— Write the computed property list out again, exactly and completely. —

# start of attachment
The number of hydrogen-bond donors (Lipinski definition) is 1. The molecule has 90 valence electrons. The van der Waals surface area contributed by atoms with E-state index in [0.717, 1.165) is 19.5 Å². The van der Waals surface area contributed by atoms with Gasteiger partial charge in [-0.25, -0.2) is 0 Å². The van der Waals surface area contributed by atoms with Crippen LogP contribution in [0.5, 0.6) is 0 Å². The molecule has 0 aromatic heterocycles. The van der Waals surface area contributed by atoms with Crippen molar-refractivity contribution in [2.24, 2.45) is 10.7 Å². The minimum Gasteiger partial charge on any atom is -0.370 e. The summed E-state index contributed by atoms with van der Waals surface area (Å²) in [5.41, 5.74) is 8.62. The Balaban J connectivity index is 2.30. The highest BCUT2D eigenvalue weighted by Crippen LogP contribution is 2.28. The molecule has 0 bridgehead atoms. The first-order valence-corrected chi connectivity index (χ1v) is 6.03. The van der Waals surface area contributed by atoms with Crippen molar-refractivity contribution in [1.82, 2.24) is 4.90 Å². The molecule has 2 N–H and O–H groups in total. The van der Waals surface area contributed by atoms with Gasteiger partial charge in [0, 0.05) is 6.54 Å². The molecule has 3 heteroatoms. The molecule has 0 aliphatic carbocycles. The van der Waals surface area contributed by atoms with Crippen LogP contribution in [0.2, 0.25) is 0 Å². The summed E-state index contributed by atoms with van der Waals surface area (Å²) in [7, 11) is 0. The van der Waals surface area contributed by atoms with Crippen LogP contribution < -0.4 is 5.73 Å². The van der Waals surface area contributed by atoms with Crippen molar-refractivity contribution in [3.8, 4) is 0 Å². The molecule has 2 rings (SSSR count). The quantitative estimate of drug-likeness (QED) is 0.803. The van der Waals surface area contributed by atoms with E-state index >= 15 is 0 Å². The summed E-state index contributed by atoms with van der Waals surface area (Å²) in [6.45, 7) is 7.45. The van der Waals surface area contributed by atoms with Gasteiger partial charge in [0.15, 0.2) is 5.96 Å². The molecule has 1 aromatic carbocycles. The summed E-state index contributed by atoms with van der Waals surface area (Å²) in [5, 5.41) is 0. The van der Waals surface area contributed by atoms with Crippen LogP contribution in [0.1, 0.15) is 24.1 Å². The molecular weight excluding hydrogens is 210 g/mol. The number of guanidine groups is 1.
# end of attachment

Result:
The number of hydrogen-bond donors (Lipinski definition) is 1. The molecule has 90 valence electrons. The van der Waals surface area contributed by atoms with E-state index in [0.717, 1.165) is 19.5 Å². The van der Waals surface area contributed by atoms with Gasteiger partial charge in [-0.25, -0.2) is 0 Å². The van der Waals surface area contributed by atoms with Crippen LogP contribution in [0.5, 0.6) is 0 Å². The molecule has 0 aromatic heterocycles. The van der Waals surface area contributed by atoms with Crippen molar-refractivity contribution in [2.24, 2.45) is 10.7 Å². The minimum Gasteiger partial charge on any atom is -0.370 e. The summed E-state index contributed by atoms with van der Waals surface area (Å²) in [5.41, 5.74) is 8.62. The Balaban J connectivity index is 2.30. The highest BCUT2D eigenvalue weighted by Crippen LogP contribution is 2.28. The molecule has 0 bridgehead atoms. The first-order valence-corrected chi connectivity index (χ1v) is 6.03. The van der Waals surface area contributed by atoms with Crippen molar-refractivity contribution in [1.82, 2.24) is 4.90 Å². The molecule has 2 N–H and O–H groups in total. The van der Waals surface area contributed by atoms with Gasteiger partial charge in [0, 0.05) is 6.54 Å². The molecule has 3 heteroatoms. The molecule has 0 aliphatic carbocycles. The van der Waals surface area contributed by atoms with Crippen LogP contribution in [0.2, 0.25) is 0 Å². The summed E-state index contributed by atoms with van der Waals surface area (Å²) in [7, 11) is 0. The van der Waals surface area contributed by atoms with Crippen LogP contribution < -0.4 is 5.73 Å². The van der Waals surface area contributed by atoms with Crippen molar-refractivity contribution in [3.8, 4) is 0 Å². The molecule has 2 rings (SSSR count). The quantitative estimate of drug-likeness (QED) is 0.803. The van der Waals surface area contributed by atoms with E-state index >= 15 is 0 Å². The summed E-state index contributed by atoms with van der Waals surface area (Å²) in [6.45, 7) is 7.45. The van der Waals surface area contributed by atoms with Gasteiger partial charge in [0.15, 0.2) is 5.96 Å². The molecule has 1 aromatic carbocycles. The summed E-state index contributed by atoms with van der Waals surface area (Å²) in [5, 5.41) is 0. The van der Waals surface area contributed by atoms with Crippen LogP contribution in [0.1, 0.15) is 24.1 Å². The molecular weight excluding hydrogens is 210 g/mol. The number of guanidine groups is 1.